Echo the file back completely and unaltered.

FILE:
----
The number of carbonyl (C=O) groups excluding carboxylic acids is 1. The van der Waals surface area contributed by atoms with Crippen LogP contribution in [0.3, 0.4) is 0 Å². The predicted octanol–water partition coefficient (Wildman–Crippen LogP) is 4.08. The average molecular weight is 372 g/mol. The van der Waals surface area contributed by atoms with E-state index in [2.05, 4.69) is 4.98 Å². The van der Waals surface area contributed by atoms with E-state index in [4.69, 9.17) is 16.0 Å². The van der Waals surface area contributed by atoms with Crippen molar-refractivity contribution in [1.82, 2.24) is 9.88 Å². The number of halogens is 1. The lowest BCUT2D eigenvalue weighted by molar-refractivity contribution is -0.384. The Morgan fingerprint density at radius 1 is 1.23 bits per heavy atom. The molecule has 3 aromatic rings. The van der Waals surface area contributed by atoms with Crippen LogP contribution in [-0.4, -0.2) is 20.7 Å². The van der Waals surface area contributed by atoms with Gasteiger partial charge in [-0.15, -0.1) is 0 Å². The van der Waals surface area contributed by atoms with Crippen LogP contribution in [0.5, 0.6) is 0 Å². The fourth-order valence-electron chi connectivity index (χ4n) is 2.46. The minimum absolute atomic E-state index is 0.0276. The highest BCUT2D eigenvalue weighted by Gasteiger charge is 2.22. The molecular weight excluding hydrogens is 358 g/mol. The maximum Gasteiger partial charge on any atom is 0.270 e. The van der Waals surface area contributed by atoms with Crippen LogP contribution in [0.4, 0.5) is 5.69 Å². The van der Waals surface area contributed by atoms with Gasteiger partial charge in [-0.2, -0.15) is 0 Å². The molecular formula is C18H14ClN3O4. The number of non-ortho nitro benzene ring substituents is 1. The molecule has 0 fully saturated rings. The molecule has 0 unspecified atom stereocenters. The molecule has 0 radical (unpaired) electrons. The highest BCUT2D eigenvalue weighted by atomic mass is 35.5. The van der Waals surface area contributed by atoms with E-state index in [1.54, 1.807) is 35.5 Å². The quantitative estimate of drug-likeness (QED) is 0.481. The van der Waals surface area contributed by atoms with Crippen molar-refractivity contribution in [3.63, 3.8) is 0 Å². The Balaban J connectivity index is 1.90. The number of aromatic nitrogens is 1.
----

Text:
The number of carbonyl (C=O) groups excluding carboxylic acids is 1. The van der Waals surface area contributed by atoms with Crippen LogP contribution in [0.3, 0.4) is 0 Å². The predicted octanol–water partition coefficient (Wildman–Crippen LogP) is 4.08. The average molecular weight is 372 g/mol. The van der Waals surface area contributed by atoms with E-state index in [2.05, 4.69) is 4.98 Å². The van der Waals surface area contributed by atoms with E-state index in [4.69, 9.17) is 16.0 Å². The van der Waals surface area contributed by atoms with Crippen molar-refractivity contribution in [1.82, 2.24) is 9.88 Å². The number of halogens is 1. The lowest BCUT2D eigenvalue weighted by molar-refractivity contribution is -0.384. The Morgan fingerprint density at radius 1 is 1.23 bits per heavy atom. The molecule has 3 aromatic rings. The van der Waals surface area contributed by atoms with Crippen LogP contribution in [-0.4, -0.2) is 20.7 Å². The van der Waals surface area contributed by atoms with Gasteiger partial charge in [-0.15, -0.1) is 0 Å². The van der Waals surface area contributed by atoms with Crippen LogP contribution in [0.5, 0.6) is 0 Å². The fourth-order valence-electron chi connectivity index (χ4n) is 2.46. The minimum absolute atomic E-state index is 0.0276. The highest BCUT2D eigenvalue weighted by Gasteiger charge is 2.22. The molecular weight excluding hydrogens is 358 g/mol. The maximum Gasteiger partial charge on any atom is 0.270 e. The van der Waals surface area contributed by atoms with Crippen LogP contribution in [0.4, 0.5) is 5.69 Å². The van der Waals surface area contributed by atoms with Gasteiger partial charge in [-0.2, -0.15) is 0 Å². The molecular formula is C18H14ClN3O4. The number of non-ortho nitro benzene ring substituents is 1. The molecule has 0 fully saturated rings. The molecule has 0 unspecified atom stereocenters. The molecule has 0 radical (unpaired) electrons. The highest BCUT2D eigenvalue weighted by atomic mass is 35.5. The van der Waals surface area contributed by atoms with E-state index in [1.54, 1.807) is 35.5 Å². The quantitative estimate of drug-likeness (QED) is 0.481. The van der Waals surface area contributed by atoms with Crippen molar-refractivity contribution in [3.63, 3.8) is 0 Å². The Balaban J connectivity index is 1.90. The number of aromatic nitrogens is 1.